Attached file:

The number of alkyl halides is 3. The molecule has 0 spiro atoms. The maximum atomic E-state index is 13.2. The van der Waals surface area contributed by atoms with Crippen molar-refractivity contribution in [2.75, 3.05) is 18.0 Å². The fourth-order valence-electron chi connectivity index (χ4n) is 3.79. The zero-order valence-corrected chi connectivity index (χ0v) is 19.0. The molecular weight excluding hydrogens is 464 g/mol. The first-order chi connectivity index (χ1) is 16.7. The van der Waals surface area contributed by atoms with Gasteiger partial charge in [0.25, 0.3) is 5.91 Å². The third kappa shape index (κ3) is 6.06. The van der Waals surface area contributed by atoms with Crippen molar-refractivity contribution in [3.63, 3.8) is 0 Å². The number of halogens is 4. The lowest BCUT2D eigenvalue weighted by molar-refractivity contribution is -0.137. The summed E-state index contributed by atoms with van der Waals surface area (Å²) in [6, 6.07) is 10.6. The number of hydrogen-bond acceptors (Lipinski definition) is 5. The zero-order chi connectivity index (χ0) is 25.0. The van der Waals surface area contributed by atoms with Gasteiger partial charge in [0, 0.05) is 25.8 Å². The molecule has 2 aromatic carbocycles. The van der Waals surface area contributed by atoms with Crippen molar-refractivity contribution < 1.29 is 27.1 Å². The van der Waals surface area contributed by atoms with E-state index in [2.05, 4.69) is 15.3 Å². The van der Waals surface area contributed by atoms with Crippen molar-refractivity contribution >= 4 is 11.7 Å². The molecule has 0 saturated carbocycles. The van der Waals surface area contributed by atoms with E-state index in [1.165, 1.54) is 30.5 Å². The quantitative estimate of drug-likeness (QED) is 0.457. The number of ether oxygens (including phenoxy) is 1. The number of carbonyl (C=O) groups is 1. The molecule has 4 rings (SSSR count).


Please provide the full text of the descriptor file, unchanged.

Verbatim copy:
The number of alkyl halides is 3. The molecule has 0 spiro atoms. The maximum atomic E-state index is 13.2. The van der Waals surface area contributed by atoms with Crippen molar-refractivity contribution in [2.75, 3.05) is 18.0 Å². The fourth-order valence-electron chi connectivity index (χ4n) is 3.79. The zero-order valence-corrected chi connectivity index (χ0v) is 19.0. The molecular weight excluding hydrogens is 464 g/mol. The first-order chi connectivity index (χ1) is 16.7. The van der Waals surface area contributed by atoms with Gasteiger partial charge in [0.25, 0.3) is 5.91 Å². The third kappa shape index (κ3) is 6.06. The van der Waals surface area contributed by atoms with Crippen molar-refractivity contribution in [3.63, 3.8) is 0 Å². The number of halogens is 4. The lowest BCUT2D eigenvalue weighted by molar-refractivity contribution is -0.137. The summed E-state index contributed by atoms with van der Waals surface area (Å²) in [6, 6.07) is 10.6. The number of hydrogen-bond acceptors (Lipinski definition) is 5. The zero-order chi connectivity index (χ0) is 25.0. The van der Waals surface area contributed by atoms with Gasteiger partial charge in [0, 0.05) is 25.8 Å². The molecule has 2 aromatic carbocycles. The van der Waals surface area contributed by atoms with Crippen molar-refractivity contribution < 1.29 is 27.1 Å². The van der Waals surface area contributed by atoms with E-state index in [2.05, 4.69) is 15.3 Å². The van der Waals surface area contributed by atoms with Crippen molar-refractivity contribution >= 4 is 11.7 Å². The molecule has 0 saturated carbocycles. The van der Waals surface area contributed by atoms with E-state index in [1.165, 1.54) is 30.5 Å². The quantitative estimate of drug-likeness (QED) is 0.457. The number of ether oxygens (including phenoxy) is 1. The number of carbonyl (C=O) groups is 1. The molecule has 4 rings (SSSR count).